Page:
[Dshield] More on Windows Messenger from Yesterday's Dartmouth Daily Feed

Ed Truitt ed.truitt at etee2k.net
Fri Oct 24 15:09:13 GMT 2003


John Holmblad wrote:

> All,
>
> as a followup to prior discussion on the Messenger service in 
> Microsoft Windows here is a clip from yesterday's feed from  
> dailyreport at ists.dartmouth.edu. The most recent release of the AOL 
> "Fat Client" as well as the most recent release (7.1) of the AOL 
> Netscape browser have build in spam filtering support. I am just 
> getting familiar with it but  for the average end user it looks like a 
> very useful feature.

[snip]

> Cybersecurity experts have mixed reactions to AOL's
>    tactic. Bruce Schneier, chief technology officer for Counterpane
>    Internet Security says, "It's a very dangerous precedent in having
>    companies go into your computer and turn things on and off. From
>    there, it's easy to turn off competitors' services." AOL spokesman
>    Andrew Weinstein says customers have been giving positive feedback
>    to the move, and adds that AOL is closing a critical security hole
>    Microsoft disclosed a week prior.

[snip]

I think I am in agreement with Bruce on this one.  While this certainly 
could be a "useful feature", what if the next time that AOL had a 
vulnerability discovered in their software, MS released a patch to 
disable the service that software depended on - or just set something in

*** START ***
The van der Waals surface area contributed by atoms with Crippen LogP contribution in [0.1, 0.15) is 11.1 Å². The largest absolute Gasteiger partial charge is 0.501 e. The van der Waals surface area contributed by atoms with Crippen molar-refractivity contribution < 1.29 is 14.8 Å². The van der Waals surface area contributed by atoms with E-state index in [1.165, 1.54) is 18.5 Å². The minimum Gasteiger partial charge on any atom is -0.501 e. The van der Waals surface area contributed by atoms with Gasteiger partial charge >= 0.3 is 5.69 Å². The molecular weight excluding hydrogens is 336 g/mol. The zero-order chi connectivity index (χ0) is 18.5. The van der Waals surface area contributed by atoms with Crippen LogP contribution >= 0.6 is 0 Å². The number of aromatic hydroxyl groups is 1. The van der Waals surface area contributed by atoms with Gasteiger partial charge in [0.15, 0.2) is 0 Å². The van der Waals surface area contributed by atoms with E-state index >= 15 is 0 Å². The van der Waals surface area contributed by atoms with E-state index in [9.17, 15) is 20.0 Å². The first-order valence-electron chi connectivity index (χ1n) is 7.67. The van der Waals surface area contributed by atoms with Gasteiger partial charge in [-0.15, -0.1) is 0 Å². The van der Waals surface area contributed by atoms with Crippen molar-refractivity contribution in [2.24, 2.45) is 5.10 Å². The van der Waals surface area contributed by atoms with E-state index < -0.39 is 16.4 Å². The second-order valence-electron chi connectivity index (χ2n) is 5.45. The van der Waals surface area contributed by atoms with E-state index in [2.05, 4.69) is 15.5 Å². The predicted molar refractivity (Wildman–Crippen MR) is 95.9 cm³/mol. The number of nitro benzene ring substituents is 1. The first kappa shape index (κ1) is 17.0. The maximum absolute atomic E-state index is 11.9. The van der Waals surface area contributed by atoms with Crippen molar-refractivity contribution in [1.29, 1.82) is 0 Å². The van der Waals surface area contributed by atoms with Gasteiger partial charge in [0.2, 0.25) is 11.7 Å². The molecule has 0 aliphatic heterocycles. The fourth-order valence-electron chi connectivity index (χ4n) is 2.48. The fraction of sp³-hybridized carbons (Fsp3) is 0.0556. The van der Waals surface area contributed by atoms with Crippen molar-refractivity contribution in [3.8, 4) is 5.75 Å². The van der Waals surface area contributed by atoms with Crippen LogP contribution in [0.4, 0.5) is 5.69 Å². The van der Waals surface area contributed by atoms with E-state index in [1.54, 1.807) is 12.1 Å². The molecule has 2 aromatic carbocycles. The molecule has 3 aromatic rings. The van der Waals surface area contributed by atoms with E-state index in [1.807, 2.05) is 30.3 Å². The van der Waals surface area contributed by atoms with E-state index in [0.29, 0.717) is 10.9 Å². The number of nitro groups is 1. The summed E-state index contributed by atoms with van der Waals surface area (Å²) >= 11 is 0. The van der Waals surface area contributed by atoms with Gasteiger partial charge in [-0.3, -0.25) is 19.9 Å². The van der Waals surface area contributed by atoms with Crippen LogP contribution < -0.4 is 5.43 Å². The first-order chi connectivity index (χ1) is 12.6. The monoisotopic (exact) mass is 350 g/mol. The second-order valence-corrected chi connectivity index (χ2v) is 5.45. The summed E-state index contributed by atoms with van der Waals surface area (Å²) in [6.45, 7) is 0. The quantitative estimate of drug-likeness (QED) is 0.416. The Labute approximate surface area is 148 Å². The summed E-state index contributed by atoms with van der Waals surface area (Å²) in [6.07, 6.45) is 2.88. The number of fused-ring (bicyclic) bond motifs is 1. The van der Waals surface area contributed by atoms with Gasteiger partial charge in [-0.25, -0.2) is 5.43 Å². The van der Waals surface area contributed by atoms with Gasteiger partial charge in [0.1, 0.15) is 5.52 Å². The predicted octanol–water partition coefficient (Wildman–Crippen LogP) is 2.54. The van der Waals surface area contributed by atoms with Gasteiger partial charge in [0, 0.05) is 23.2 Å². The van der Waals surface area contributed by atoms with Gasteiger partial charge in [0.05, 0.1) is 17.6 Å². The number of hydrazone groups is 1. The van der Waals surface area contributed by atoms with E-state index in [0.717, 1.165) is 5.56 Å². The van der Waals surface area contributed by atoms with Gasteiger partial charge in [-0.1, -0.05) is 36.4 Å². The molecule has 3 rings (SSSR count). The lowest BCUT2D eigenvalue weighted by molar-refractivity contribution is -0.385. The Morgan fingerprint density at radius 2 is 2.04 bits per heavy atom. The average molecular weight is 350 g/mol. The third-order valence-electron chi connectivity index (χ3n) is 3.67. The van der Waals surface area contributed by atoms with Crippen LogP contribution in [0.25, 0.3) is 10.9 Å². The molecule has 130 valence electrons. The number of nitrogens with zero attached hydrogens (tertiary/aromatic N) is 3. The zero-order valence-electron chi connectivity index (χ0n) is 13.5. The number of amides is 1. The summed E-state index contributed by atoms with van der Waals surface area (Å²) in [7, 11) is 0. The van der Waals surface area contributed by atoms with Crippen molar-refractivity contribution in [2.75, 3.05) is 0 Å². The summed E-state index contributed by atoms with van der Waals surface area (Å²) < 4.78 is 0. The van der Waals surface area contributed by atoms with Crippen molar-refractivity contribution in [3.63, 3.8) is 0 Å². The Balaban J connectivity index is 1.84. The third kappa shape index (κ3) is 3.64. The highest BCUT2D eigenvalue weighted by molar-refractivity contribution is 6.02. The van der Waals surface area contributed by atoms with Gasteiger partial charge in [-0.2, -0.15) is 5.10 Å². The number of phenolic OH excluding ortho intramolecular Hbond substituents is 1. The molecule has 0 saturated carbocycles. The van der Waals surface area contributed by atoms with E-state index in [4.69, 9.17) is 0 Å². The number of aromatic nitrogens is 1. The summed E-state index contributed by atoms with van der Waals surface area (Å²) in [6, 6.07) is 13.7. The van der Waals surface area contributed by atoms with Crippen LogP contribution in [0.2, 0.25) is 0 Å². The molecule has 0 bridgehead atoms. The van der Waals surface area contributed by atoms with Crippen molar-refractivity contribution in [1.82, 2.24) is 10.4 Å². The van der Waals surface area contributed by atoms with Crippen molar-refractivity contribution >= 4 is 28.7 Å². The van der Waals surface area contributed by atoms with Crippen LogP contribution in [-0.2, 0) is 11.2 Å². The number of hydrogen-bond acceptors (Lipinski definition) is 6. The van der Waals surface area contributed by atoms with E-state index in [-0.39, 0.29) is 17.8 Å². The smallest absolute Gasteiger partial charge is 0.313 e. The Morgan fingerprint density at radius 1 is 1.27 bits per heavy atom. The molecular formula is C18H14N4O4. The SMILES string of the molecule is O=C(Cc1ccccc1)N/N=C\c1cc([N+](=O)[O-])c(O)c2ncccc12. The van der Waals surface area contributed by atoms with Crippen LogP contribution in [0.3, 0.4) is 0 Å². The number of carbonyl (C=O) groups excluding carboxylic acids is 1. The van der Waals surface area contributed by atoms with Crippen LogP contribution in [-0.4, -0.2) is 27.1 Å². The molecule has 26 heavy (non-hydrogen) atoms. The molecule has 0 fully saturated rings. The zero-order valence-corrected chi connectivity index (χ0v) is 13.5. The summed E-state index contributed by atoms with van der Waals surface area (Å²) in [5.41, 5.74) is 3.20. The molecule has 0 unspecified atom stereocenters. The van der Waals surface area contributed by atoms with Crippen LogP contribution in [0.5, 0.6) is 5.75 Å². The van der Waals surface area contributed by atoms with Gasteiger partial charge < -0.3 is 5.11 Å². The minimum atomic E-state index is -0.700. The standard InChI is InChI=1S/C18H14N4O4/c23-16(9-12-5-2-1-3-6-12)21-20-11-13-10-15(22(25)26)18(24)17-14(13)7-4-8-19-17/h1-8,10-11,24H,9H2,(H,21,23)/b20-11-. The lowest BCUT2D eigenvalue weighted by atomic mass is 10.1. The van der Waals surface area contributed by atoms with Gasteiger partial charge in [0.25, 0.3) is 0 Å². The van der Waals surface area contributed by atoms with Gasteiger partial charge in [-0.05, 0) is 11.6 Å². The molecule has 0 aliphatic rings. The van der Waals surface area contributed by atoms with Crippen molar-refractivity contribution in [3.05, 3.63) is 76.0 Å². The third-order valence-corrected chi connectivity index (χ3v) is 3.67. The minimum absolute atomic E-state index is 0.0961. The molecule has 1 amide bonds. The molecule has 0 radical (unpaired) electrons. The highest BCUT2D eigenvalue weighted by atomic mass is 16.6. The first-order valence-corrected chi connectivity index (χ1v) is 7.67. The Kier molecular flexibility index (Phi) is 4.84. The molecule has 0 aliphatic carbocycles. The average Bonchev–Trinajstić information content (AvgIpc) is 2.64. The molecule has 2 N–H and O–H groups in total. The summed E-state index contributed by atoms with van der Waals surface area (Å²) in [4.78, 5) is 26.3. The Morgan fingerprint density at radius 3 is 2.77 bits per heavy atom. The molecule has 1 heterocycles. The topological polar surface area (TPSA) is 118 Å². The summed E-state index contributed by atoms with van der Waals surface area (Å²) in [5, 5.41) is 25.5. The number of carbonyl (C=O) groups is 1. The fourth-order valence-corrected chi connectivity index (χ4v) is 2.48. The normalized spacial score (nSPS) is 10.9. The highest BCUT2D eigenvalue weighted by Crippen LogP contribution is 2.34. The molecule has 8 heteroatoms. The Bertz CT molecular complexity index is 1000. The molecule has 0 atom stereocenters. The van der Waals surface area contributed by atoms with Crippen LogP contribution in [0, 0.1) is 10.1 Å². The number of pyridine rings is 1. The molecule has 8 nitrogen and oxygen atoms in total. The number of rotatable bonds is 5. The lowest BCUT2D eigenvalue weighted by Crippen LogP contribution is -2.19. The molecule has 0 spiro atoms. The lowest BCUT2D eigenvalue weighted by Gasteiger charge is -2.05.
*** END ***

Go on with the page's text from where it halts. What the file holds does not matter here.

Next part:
the registry to prevent that software from running?  I certainly don't 
like the thought of vendors disabling features in software they didn't 
write - at least, not without obtaining the consent of the user/owner of 
the machine.  BTW, I would feel the same way if my ISP pulled this stunt 
- they can disconnect me from the network if I have a problem (it is 
*their* network, after all), but don't alter machine settings without my 
say-so. 

Also, FWIW (and to stir up the pot a bit), if AOL is actually altering 
the machine settings (other than those pertaining to their software) 
without the users' consent, could that not be considered "hacking the 
system"?  Maybe the FBI should get involved?  [sarcasm]Could this be 
*gasp* cyber-terrorism? [/sarcasm]

I don't use AOL, haven't for years... and this is one more reason I 
don't intend to.

-- 
Cheers,
Ed Truitt
PGP fingerprint:  5368 D25E 468C A250 9833  CCD6 DBAE 9C25 02F9 0AB9
http://www.etee2k.net
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